I make a light béchamel sauce, the consistency of custard, with one and a half cups of milk and a tablespoon of flour. Then add goat and Parmesan cheese, season with salt, pepper and a tablespoon of mustard. When it has cooled a little bit, incorporate the egg yolks. Gently fold it with the whipped egg whites and bake in a 375-degree oven for 40 minutes. Don’t even think of opening the oven during this time, as the change of temperature will make the eggs fall. And don’t fret, if it falls for what ever reason, turn it into another baking dish, pour some heavy cream, sprinkle Parmesan on top and return it to the oven for ten minutes. It will miraculously rise again for a delicious twice baked soufflé. This method works so well, that I have often made sure the soufflé does fall so I can bake it twice. I serve the soufflé with a lemon mustard sauce, made by combining Dijon mustard, olive oil and lemon juice for a tangy sauce, delicious with the cheese soufflé.
The salad is made with sautéed mushrooms and crispy bits of bacon, mixed with baby spinach and arugula. The heat of the mushrooms will wilt the spinach slightly and the flavors of the bacon wrap it all with a wonderful smoky taste. Toss with olive oil and balsamic vinegar for a delicious flavor.
Dessert couldn’t be simpler. After the nervousness of the soufflé, I don’t think I can handle more stress in the kitchen. Store bought cream puffs, thawed and served with hot chocolate sauce ends this lunch with an easy and elegant note. To make the cream puffs even more impressive, make a pyramid on the tray and pour the chocolate sauce on top. If the chocolate sauce is a no-no, gently heat a jar of seedless strawberry or raspberry jam and pour over the cream puffs for a less caloric substitution.
Working lunches have to run like clockwork: one hour to eat, one hour to work. Everyone has afternoon engagements; and for us, the ladies that work, it is just as important a board meeting as it is the weekly appointment in the beauty parlor.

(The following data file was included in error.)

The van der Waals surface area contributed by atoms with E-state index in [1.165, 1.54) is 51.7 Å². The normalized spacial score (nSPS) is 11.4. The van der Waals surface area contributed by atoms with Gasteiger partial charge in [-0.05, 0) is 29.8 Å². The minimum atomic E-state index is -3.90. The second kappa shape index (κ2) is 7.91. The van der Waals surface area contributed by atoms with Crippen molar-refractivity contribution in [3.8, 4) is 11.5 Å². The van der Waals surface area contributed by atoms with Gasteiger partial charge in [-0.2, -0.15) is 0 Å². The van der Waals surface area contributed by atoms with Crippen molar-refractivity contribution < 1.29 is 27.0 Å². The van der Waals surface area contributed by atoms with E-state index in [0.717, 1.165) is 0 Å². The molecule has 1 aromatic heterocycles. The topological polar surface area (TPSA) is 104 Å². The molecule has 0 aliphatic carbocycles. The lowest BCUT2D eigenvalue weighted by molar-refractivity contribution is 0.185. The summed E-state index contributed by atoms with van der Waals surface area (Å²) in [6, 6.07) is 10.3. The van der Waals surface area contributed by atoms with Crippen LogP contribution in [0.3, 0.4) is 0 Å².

Recipes for six.
Goat Cheese Soufflé
Goat cheese can be substituted for blue saga, Emmental or gruyere
2 tablespoons butter, more for coating the dish
1 and half cup milk
half cup grated parmesan
half lb. goat cheese, crumbled
7 eggs separated
2 egg whites
pinch of nutmeg
1 tablespoon Dijon mustard
salt and pepper
Turn the oven to 400 degrees and then lower it to 375 degrees. Generously butter an eight-inch soufflé dish and sprinkle half the Parmesan cheese to coat well; place in the fridge until ready to use. Make the béchamel by heating two tablespoons of butter over medium heat, add the flour and stir until light brown but not burnt. Add the milk and simmer, stirring, until it thickens. Remove from the heat. Add a pinch of nutmeg, mustard, salt and pepper. Add the cheeses, stirring until all combined and melted and incorporate the seven egg yolks, one at a time stirring well between each addition. In a separate bowl, and using an electric mixer, whip the 9 egg whites until stiff, soft peaks form and if you tilt the bowl, the eggs don’t fall. Using a spatula, incorporate a dollop of the egg whites into the béchamel (this tempers the eggs) and then pour it all back to the egg whites. Fold until all is combined and it is an even color. Pour into the prepared dish and, using your finger or the handle of a spoon, trace the inside edge of the soufflé dish to make a ridge. Bake in the oven for 35- 40 minutes, until risen and golden. Serve immediately.
Lemon Mustard Sauce
4 tablespoons Dijon mustard
4 tablespoons olive oil
2 tablespoons lemon juice
In a bowl, mix the mustard with olive oil. Incorporate the lemon juice, stirring to combine well.
Warm Mushroom and Bacon Salad
1 lb. bacon rashes, diced
1 lb. sliced mushrooms
1 lb. baby spinach, washed and dried
1 lb. baby arugula, washed and dried
4 tablespoons olive oil
2 tablespoons balsamic vinegar
Salt and pepper
In a sauté pan, cook the bacon bits until crispy. Remove with a slotted spoon and set aside. In the same pan, over medium heat, sauté the mushrooms until all their liquid evaporates. Return the bacon bits to the pan and give it a stir to re-heat. In a salad bowl, place the spinach and arugula and toss with the warm mushrooms. To make the vinaigrette, whisk the olive oil and vinegar, salt and pepper; pour over the salad and toss to combine well. Serve warm.
Hot chocolate sauce
6 oz. dark chocolate
half-cup heavy cream
Break the chocolate into chunks. In a double boiler, melt the chocolate and cream, stirring to combine well. Serve hot. ■